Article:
Their goal is to post spatial data for Web and Giles users

Doug Nebert and his staff at the U.S. Geological Survey want to
make it easier to serve up spatial data on the World Wide Web.


With agencies up to their elbows in Web construction projects, Nebert said, the ones
that collect spatial data are wondering when they'll find time to provide Z39.50 servers,
too.


An executive order requires them to document any new geographic data sets they produce
after January 1995, following the Content Standards for Digital Geospatial Metadata
adopted by the Federal Geographic Data Committee [see story, Page 47]. The
executive order also requires posting descriptions of the new data sets to an on-line
clearinghouse so the public will know the data exists, how complete and accurate it is,
and how to get a copy.


Nebert, former chief of the USGS Water Resources Division's Spatial Data Support Unit,
is responsible for designing and building the spatial data servers for the Federal
Geographic Data Committee (FGDC). By early summer, he expects to post setup instructions
and a selection of software at a Web clearinghouse site so agencies can build their own
servers.


Accessing spatial data on the Web will require both browsing capability and Z39.50
search protocol software; neither is sufficient alone. "Search and browse are very
complementary features, and the Web is biased toward browse," Nebert said.


In the clearinghouse environment, spatial data must conform to the application profile
known as GEO, which incorporates the FGDC's metadata standards. GEO is a specialized
application of the government's Z39.50 service, the Government Information Locator
Service. All agencies are supposed to have created GILS catalogs of their data for public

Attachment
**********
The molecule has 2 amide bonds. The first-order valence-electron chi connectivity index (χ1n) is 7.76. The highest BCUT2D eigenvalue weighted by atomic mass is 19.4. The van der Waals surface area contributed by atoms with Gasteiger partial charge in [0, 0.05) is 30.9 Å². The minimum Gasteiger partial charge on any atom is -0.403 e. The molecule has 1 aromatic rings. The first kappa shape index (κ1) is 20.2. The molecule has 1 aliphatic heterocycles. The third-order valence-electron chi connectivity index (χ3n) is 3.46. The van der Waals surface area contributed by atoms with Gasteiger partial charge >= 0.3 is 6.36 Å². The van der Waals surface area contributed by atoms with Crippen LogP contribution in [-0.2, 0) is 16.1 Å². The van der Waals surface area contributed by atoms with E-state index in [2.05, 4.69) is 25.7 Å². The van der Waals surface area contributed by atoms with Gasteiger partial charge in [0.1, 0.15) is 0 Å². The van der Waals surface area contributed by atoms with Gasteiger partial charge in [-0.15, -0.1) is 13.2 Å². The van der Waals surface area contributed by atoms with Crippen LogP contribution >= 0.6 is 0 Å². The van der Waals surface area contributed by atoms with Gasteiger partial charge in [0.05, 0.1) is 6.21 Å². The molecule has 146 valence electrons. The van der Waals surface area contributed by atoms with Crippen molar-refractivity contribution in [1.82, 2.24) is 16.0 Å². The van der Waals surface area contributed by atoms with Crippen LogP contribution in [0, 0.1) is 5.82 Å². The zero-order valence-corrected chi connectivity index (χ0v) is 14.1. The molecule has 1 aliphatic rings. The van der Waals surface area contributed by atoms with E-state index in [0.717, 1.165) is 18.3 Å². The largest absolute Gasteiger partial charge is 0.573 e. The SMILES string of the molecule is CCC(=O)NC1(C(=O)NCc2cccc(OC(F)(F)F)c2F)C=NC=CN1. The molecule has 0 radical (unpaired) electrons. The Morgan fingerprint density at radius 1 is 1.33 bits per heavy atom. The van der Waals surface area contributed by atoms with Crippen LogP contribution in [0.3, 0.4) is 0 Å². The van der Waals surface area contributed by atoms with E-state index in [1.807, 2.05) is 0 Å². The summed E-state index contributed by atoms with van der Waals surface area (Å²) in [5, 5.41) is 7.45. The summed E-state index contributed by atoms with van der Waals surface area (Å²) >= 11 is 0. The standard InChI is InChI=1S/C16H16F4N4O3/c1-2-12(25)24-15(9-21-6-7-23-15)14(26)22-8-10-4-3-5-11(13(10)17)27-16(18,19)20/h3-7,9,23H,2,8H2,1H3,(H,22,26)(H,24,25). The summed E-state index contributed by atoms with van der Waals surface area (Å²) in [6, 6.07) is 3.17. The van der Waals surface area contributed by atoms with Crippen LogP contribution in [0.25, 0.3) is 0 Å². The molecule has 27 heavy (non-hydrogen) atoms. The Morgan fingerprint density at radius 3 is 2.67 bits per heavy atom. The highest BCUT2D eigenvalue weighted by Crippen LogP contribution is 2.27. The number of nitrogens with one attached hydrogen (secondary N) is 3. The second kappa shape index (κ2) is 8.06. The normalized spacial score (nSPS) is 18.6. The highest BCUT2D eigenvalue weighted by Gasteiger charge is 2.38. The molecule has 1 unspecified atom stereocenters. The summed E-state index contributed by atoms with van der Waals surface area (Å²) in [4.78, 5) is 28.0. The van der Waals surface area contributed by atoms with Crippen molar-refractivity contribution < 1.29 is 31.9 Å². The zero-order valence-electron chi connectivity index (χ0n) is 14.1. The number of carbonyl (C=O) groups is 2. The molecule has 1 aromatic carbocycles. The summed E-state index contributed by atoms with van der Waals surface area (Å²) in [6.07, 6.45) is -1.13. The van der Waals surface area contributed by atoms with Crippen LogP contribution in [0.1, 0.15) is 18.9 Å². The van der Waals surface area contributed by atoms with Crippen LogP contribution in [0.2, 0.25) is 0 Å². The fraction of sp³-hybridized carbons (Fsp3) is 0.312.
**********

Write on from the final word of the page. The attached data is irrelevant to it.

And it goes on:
access.


One of GEO's metadata fields will be a uniform resource locator link to the spatial
data set itself, which means users could simply click on that URL field to download the
data or an order form.


Nebert and his staff are starting to develop a map interface with Sun Microsystems
Inc.'s Java applet language. "We're waiting for browser technology to catch up a
little bit and investigating what Java can do," he said. For example, users might
click on a map in several places to define a polygon around a search area such as a river
basin.


"What we're doing is really bootstrap," Nebert said. "We'll try to ride
on other protocols and impose as small a burden as possible on what people already are
doing."


He said the National Geospatial Data Clearinghouse will have a distributed architecture
to ensure accuracy, because agencies that own the spatial data also should maintain the
metadata that describes it. "If people just send us the metadata," he said,
"they may never remember to send us updates as they occur."


Nebert also plans to provide sample setups for translating Z39.50 queries into queries
that can be understood by agencies' own database server software, whether in relational,
flat-file, Postgres or other formats.


"You also need to think about how you'll package your data and how large it
is," Nebert said. He advised managing data by logical geographic areas so that no
data set is larger than 3M.


More information is available at the FGDC clearinghouse home page at http://fgdc.er.usgs.gov. 


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